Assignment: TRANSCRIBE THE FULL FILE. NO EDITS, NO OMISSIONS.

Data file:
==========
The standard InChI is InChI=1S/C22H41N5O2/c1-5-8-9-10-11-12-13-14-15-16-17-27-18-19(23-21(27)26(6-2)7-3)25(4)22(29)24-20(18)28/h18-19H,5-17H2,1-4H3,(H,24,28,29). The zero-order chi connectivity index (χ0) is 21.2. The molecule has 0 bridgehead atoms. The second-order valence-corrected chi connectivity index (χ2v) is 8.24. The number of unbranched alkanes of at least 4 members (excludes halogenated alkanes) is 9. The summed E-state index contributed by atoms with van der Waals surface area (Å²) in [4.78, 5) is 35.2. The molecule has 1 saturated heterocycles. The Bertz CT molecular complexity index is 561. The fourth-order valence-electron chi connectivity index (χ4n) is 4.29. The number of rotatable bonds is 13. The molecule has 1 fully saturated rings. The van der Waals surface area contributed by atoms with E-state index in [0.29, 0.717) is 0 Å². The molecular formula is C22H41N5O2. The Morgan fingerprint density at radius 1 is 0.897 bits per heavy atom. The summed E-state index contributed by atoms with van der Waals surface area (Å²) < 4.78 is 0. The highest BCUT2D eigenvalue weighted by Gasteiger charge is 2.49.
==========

The standard InChI is InChI=1S/C22H41N5O2/c1-5-8-9-10-11-12-13-14-15-16-17-27-18-19(23-21(27)26(6-2)7-3)25(4)22(29)24-20(18)28/h18-19H,5-17H2,1-4H3,(H,24,28,29). The zero-order chi connectivity index (χ0) is 21.2. The molecule has 0 bridgehead atoms. The second-order valence-corrected chi connectivity index (χ2v) is 8.24. The number of unbranched alkanes of at least 4 members (excludes halogenated alkanes) is 9. The summed E-state index contributed by atoms with van der Waals surface area (Å²) in [4.78, 5) is 35.2. The molecule has 1 saturated heterocycles. The Bertz CT molecular complexity index is 561. The fourth-order valence-electron chi connectivity index (χ4n) is 4.29. The number of rotatable bonds is 13. The molecule has 1 fully saturated rings. The van der Waals surface area contributed by atoms with E-state index in [0.29, 0.717) is 0 Å². The molecular formula is C22H41N5O2. The Morgan fingerprint density at radius 1 is 0.897 bits per heavy atom. The summed E-state index contributed by atoms with van der Waals surface area (Å²) < 4.78 is 0. The highest BCUT2D eigenvalue weighted by Gasteiger charge is 2.49.